Basically, yes. But i meant even smaller receptacles. Soldering receptacles directly to the board from the end user's point of view is no good, because it limits the customization options very slightly and takes a lot of space even if receptacle is not used. It limits ability to fit Raspberry in small sized devices.

defiantredpill
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Re: Modularity?

Sun Jul 31, 2011 10:34 pm

micro usb would be great, but flash drives, sd card readers, cordless wifi and bluetooth adapters all need the standard sized USB.

on a side note I think its time they started making micro usb flash drives etc.

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Re: Modularity?

Sun Jul 31, 2011 10:44 pm

Too be fair, you could get adapters, or R-pi could be shipped with a micro to standard hub, but that would make it more expensive again. :/
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f3llony
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Re: Modularity?

Sun Jul 31, 2011 11:24 pm

And of course you would be able to connect to all those usb devices just by using cable with our mini connector at one end and usb hub at another one.

Lerc
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Re: Modularity?

Mon Aug 01, 2011 1:52 am

I thought that an option that would work would be a board with a single connector that brings out all IO USB, HDMI, GPIO, i2C and even power. It's not something I would recommend for the initial release but as an option later.

Having a connector to provide the current R-Pi ports would be simple, and having a more complex breakout board would allow people access to the lower level stuff.

I think the benefit of this is that I envisage the R-Pi using a lot of shared resources, such as screens and keyboards. Users may have a lot of plugging and unplugging to do. A single connector makes that process simpler. Placing the things on the other side of the connector to the R-Pi also means more expensive hardware can be effectively shared.

A common dock (for want of a better term) would be all of the standard R-Pi ports Plus 4 port USB Hub, all in a box.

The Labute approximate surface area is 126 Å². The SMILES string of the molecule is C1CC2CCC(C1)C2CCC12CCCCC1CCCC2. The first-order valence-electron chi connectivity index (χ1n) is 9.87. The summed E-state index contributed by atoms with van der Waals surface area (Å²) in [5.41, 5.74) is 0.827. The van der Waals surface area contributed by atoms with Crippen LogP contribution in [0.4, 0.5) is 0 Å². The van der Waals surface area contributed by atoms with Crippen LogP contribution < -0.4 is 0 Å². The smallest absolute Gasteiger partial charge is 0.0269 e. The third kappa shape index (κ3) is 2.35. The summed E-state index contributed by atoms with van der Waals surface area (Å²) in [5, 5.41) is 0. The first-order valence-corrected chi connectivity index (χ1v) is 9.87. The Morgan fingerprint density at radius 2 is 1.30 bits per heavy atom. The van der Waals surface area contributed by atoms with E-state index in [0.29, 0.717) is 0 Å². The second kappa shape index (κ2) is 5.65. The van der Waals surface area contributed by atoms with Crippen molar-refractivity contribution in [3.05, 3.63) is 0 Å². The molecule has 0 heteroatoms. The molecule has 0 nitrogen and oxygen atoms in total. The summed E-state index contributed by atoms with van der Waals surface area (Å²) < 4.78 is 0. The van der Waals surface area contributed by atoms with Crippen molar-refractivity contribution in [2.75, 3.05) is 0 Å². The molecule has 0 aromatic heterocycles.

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Re: Modularity?

Mon Aug 01, 2011 10:00 pm

That's a nice idea, though we'd have to work hard to keep the cost of the dock significantly below that of a RP device itself. If the dock ended up costing $15, it might just be worth putting an RP down and having the user bring their own SD card.

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Re: Modularity?

Tue Aug 02, 2011 4:31 am

To allow the option of expansion, while keeping cost and size low, I like the idea of having additional USB ports in the form of solder pads and/or pins. Otherwise having a few extra mini or micro USB ports would be nice.

f3llony
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Re: Modularity?

Tue Aug 02, 2011 6:20 am

Quote from Siguy on August 2, 2011, 05:31
To allow the option of expansion, while keeping cost and size low, I like the idea of having additional USB ports in the form of solder pads and/or pins.
I like this idea too.

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Re: Modularity?

Tue Aug 02, 2011 7:43 am

Quote from Siguy on August 2, 2011, 05:31
To allow the option of expansion, while keeping cost and size low, I like the idea of having additional USB ports in the form of solder pads and/or pins. Otherwise having a few extra mini or micro USB ports would be nice.

i like the idea as well.
i would prefer the pins..
cos´ i dont fancy to desolder cables on a tiny device if i need to.. pins are more conveniant

Michael
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Re: Modularity?

Tue Aug 02, 2011 11:53 am

The processor only provides one USB port, so either an on-board (Model-B) or off-board (Model-A) USB hub is required in order to provide additional ports. Solder pads take up the same PCB real-estate as a fitted connector so a high-density header such as Hirose is preferable where PCB real-estate is at a premium. But then you have the additional cost of the expansion board.

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Re: Modularity?

Tue Aug 02, 2011 2:47 pm

USB is large and space consuming

USB is large and space consuming? Heh... Look at a micro or mini USB-A or USB-B jack sometime. And most gear is connected nowadays via some sort of serial link, whether it's USB, FireWire, SATA, PCIe, etc. This doesn't get into that it's pretty easy to interface to most gear via USB because the support's just simply there, from cameras to printers.

Now, having said this, I think the USB line is the ONLY expansion option in the large on this device because it's a mobile media-engine chip- I don't think it's got very many GPIO lanes out of it if any. Most SoC's aren't designed with something other than a handful of USB or SDIO lines out of them, combined with a bit of HDMI/LVDS and similar support because that's all you need for the applications they're being put to. The Raspberry Pi people are re-purposing a mobile media device chip with this incarnation of their device.

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Re: Modularity?

Thu Aug 04, 2011 9:22 pm

One thing we may look into is using another chip in the SMSC LAN range (LAN9513, LAN9514) which offers more USB ports, and then bring these out to pads. There are potential impedance-management issues in doing that, but for short cables and careful wiring we may well be okay.
We have roughly 16 available GPIOs, plus I2C. We plan to offer an expansion board which buffers the built-in GPIO, and adds many more (slower) lines via an expander chip.